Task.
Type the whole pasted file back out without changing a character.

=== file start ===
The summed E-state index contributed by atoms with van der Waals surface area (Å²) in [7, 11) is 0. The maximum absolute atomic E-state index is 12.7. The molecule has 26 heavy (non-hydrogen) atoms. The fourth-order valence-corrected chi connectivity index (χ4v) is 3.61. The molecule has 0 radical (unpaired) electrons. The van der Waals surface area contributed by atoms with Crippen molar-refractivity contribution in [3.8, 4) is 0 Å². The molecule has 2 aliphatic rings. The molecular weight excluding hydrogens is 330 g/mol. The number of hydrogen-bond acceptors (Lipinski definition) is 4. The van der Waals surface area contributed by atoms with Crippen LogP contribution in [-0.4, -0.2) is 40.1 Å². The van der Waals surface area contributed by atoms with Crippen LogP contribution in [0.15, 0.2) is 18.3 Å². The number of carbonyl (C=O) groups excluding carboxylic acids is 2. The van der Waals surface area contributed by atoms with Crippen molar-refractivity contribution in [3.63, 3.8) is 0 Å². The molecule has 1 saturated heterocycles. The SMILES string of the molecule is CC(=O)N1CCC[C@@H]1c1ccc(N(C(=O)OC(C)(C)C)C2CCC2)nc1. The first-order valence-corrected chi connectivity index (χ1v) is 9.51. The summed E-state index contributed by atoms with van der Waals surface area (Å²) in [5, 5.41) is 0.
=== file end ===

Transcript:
The summed E-state index contributed by atoms with van der Waals surface area (Å²) in [7, 11) is 0. The maximum absolute atomic E-state index is 12.7. The molecule has 26 heavy (non-hydrogen) atoms. The fourth-order valence-corrected chi connectivity index (χ4v) is 3.61. The molecule has 0 radical (unpaired) electrons. The van der Waals surface area contributed by atoms with Crippen molar-refractivity contribution in [3.8, 4) is 0 Å². The molecule has 2 aliphatic rings. The molecular weight excluding hydrogens is 330 g/mol. The number of hydrogen-bond acceptors (Lipinski definition) is 4. The van der Waals surface area contributed by atoms with Crippen LogP contribution in [-0.4, -0.2) is 40.1 Å². The van der Waals surface area contributed by atoms with Crippen LogP contribution in [0.15, 0.2) is 18.3 Å². The number of carbonyl (C=O) groups excluding carboxylic acids is 2. The van der Waals surface area contributed by atoms with Crippen molar-refractivity contribution in [3.63, 3.8) is 0 Å². The molecule has 1 saturated heterocycles. The SMILES string of the molecule is CC(=O)N1CCC[C@@H]1c1ccc(N(C(=O)OC(C)(C)C)C2CCC2)nc1. The first-order valence-corrected chi connectivity index (χ1v) is 9.51. The summed E-state index contributed by atoms with van der Waals surface area (Å²) in [5, 5.41) is 0.